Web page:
On 16 October 2021, the performance by Anda Lāce “It’s hard to tell, whether it’s the pretence of the orgy volume or if everyone here has really suddenly got better” took place in Dome Square. It was created by the artist, reflecting on and confronting the solo exhibition “Theatre of Orgies and Mysteries” by the Austrian avant-garde classic Hermann Nitsch, which will be available for viewing at the Museum of Decorative Arts and Design in Riga from 16 October to 12 December 2021.

In the 1960s, Hermann Nitsch (1938) formed the radical art movement of the 20th century – Viennese Actionism. Rituals and recreation are one of the most important components of this author’s work. Elements of ritual and recreation can also be observed in the works and performances by the Latvian artist Anda Lāce. In works by Nitsch, she is attracted by monumentality, the ritual and how lasting objects are created during the performance – paintings that contain a strong energy that has arisen by linking the ritual with the process of painting. However, the artist retains an analytically critical view of the work and results of the Viennese classic. With a similar observation, Anda Lāce addresses both herself and others, as well as the society of Latvia as a whole, on the background of all the current processes, studying the lack of human love or its false portrayal, and submission to false prophets of the crowd.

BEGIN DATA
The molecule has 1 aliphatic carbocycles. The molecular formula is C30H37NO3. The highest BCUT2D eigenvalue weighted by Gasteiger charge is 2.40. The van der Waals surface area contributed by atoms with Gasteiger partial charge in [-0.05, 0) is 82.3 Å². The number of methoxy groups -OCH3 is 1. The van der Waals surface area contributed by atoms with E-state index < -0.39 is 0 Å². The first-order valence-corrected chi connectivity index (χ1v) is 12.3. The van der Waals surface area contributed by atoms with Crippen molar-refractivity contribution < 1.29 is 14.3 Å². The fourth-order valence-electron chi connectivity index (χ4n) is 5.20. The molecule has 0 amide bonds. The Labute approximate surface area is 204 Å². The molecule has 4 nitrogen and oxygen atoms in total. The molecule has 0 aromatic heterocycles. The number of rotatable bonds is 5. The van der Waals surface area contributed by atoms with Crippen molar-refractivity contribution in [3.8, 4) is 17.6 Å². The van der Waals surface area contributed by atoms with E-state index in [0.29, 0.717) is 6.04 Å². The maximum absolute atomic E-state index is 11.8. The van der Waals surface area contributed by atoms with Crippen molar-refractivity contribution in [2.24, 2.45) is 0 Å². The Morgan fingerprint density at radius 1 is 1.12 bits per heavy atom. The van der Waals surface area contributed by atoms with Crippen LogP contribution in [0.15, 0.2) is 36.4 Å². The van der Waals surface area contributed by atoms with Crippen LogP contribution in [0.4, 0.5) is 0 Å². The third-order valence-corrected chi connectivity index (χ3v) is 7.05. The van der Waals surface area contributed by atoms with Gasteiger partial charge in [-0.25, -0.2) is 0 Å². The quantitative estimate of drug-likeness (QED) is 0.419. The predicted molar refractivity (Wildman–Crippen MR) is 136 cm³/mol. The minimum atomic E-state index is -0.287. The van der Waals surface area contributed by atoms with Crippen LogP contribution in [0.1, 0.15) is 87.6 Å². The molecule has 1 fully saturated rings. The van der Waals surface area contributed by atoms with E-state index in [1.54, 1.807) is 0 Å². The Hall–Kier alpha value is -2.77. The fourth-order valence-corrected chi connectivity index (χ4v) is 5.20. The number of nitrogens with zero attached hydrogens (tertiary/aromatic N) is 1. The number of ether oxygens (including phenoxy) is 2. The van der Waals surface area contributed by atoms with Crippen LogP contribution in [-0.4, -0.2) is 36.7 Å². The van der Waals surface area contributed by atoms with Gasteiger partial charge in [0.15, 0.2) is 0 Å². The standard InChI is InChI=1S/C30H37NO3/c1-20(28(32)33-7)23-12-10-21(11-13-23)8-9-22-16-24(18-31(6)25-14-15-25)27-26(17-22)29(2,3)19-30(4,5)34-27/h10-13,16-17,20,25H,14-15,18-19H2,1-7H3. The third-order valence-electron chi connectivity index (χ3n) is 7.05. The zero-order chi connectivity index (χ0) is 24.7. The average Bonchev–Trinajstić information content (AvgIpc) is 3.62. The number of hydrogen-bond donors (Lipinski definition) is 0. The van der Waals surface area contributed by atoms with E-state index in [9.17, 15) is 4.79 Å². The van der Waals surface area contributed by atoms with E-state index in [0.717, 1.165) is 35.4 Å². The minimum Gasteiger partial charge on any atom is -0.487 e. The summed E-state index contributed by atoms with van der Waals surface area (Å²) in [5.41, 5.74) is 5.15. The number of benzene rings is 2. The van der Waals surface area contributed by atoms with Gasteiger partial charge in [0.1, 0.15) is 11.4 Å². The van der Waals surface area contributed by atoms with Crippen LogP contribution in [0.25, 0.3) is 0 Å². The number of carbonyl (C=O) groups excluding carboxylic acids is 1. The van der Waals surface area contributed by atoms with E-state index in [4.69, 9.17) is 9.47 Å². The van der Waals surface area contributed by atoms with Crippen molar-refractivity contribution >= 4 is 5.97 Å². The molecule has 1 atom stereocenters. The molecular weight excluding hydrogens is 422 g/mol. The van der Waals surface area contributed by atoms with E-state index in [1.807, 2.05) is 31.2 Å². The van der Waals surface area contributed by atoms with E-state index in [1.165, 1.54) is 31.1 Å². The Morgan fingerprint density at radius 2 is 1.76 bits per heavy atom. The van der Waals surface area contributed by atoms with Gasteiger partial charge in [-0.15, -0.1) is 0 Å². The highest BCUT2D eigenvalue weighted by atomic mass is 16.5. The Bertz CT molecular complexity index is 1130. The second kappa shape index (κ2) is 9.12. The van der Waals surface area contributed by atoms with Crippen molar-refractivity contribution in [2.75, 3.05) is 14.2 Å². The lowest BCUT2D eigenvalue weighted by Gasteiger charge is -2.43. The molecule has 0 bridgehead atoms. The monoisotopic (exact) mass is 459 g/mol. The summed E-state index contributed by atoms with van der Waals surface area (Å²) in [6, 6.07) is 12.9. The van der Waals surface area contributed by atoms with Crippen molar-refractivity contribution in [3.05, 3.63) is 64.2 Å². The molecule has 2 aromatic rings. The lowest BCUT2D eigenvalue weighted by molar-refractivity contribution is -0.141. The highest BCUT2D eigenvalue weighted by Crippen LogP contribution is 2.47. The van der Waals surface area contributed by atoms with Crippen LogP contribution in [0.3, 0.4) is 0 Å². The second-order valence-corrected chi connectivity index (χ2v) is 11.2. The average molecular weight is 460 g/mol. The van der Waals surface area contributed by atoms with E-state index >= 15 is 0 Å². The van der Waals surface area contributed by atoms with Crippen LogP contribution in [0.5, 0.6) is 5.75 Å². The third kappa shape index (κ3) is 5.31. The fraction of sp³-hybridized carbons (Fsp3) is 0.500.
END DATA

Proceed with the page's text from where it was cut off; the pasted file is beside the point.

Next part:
During the performance “It’s hard to tell, whether it’s the pretence of the orgy volume or if everyone here has really suddenly got better”, Anda Lāce created a new art object in Dome Square, working with sponge shapes and colours. The artist worked on a large plane facing the central monumental portal of the Latvian Radio building, which has a figurative composition at its gable – an allegory of prosperity and well-being.

The approximately hour-long performance was created in collaboration with composer Evija Skuķe, a French horn player, and a vocal ensemble that is present in the performance space. In the music of the performance, landscapes of sound and harmonious layering could be heard, as well as individual shout outs and elements of speech – two timbral worlds that responded to the actions of Anda Lāce. This event resonated with the urban elements of Dome Square and the urban life flowing past it that was once important to Viennese actionists.

 

Video: Daniels Veiss

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